The last time I saw Teju Cole was in February, 2013, when he gave a talk at Boston College, and I used that talk as an excuse to show you a picture of his hands signing my copy of Open City. Last night, Teju was in Cambridge signing copies of his new book, Every Day Is For the Thief, and at that event I found myself taking yet more photos of Teju’s hands, signing.
I’ve always been fascinated by people’s hands, as they say so much about a person’s life and livelihood. As I type these words, for instance, I have a green inkblot on the ring-finger of my left hand: proof that I wrote in my journal today, my fountain pen coloring the callus where my pen rests. Being Italian, I find it impossible to talk without using my hands, and part of the appeal of going to a book signing is watching a writer use his: does he gesture when he talks? Are his fingers long or short? Is his handwriting emphatic and bold or languid and serene?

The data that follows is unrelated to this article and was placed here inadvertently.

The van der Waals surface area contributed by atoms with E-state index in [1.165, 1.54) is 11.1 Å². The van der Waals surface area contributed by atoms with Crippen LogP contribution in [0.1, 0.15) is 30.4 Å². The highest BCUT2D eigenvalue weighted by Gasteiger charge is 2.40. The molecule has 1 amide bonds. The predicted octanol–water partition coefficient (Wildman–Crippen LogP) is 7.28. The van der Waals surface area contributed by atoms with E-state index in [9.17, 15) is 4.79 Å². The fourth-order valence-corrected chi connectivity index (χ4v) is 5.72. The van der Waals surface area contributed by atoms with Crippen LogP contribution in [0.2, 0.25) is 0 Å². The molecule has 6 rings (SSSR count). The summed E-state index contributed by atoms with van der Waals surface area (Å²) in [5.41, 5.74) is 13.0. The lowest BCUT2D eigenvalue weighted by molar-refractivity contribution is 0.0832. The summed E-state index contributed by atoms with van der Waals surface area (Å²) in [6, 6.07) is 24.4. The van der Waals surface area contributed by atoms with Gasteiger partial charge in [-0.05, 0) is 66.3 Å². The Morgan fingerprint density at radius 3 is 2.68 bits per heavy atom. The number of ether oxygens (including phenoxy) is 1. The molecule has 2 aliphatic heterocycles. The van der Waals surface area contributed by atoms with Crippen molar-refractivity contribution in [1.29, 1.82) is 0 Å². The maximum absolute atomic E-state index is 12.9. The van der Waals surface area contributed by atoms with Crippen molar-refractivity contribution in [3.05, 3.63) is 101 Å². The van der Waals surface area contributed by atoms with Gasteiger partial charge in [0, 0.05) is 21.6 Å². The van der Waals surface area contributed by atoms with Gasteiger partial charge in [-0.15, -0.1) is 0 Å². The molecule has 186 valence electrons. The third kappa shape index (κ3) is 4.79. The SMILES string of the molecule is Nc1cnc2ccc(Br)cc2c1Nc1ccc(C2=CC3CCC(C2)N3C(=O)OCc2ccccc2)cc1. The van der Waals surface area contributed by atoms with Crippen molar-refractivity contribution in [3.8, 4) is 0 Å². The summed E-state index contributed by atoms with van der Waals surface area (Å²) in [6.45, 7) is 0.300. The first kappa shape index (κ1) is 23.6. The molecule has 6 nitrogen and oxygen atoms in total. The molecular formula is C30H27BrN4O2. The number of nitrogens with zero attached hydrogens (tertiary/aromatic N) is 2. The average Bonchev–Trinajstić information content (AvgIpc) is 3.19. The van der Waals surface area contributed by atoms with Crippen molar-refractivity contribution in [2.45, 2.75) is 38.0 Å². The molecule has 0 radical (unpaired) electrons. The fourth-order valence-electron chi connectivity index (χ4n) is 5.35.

I realize that most writers (myself included) do the majority of their writing on a computer keyboard, their words being typed rather than handwritten. Still, there is something oddly intimate about seeing a writer with pen in hand: an artist in action wielding the tool of his trade. I’ve known Teju Cole for years now, so I’ve seen him sign book after book: when it comes to book signings, you might say I’m an old hand. Regardless, it’s inspiring to see a writer touch a book born from his own hand: a tangible thing he imagined, brought into being, and now sends out to the world.
Click here to see more photos from Teju Cole’s book signing at the Harvard Book Store last night.